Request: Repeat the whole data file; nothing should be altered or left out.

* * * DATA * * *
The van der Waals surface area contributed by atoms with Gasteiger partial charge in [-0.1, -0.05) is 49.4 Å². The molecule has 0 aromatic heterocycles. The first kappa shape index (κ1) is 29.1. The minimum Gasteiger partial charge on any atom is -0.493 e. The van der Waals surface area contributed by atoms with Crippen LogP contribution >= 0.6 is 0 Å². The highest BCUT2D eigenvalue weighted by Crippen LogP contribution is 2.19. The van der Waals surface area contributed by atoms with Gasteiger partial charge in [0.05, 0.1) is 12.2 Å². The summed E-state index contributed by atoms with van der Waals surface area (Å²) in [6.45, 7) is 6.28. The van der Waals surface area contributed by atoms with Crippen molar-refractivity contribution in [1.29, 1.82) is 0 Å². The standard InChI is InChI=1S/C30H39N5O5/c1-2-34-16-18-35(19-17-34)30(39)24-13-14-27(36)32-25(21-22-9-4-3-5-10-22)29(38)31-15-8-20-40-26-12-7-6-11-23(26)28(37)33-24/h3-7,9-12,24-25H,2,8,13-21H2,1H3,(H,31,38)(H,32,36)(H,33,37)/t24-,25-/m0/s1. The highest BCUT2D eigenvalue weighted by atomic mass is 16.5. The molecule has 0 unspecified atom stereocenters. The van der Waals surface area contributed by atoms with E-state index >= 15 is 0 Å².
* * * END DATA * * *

The van der Waals surface area contributed by atoms with Gasteiger partial charge in [-0.1, -0.05) is 49.4 Å². The molecule has 0 aromatic heterocycles. The first kappa shape index (κ1) is 29.1. The minimum Gasteiger partial charge on any atom is -0.493 e. The van der Waals surface area contributed by atoms with Crippen LogP contribution >= 0.6 is 0 Å². The highest BCUT2D eigenvalue weighted by Crippen LogP contribution is 2.19. The van der Waals surface area contributed by atoms with Gasteiger partial charge in [0.05, 0.1) is 12.2 Å². The summed E-state index contributed by atoms with van der Waals surface area (Å²) in [6.45, 7) is 6.28. The van der Waals surface area contributed by atoms with Crippen molar-refractivity contribution in [1.29, 1.82) is 0 Å². The standard InChI is InChI=1S/C30H39N5O5/c1-2-34-16-18-35(19-17-34)30(39)24-13-14-27(36)32-25(21-22-9-4-3-5-10-22)29(38)31-15-8-20-40-26-12-7-6-11-23(26)28(37)33-24/h3-7,9-12,24-25H,2,8,13-21H2,1H3,(H,31,38)(H,32,36)(H,33,37)/t24-,25-/m0/s1. The highest BCUT2D eigenvalue weighted by atomic mass is 16.5. The molecule has 0 unspecified atom stereocenters. The van der Waals surface area contributed by atoms with E-state index >= 15 is 0 Å².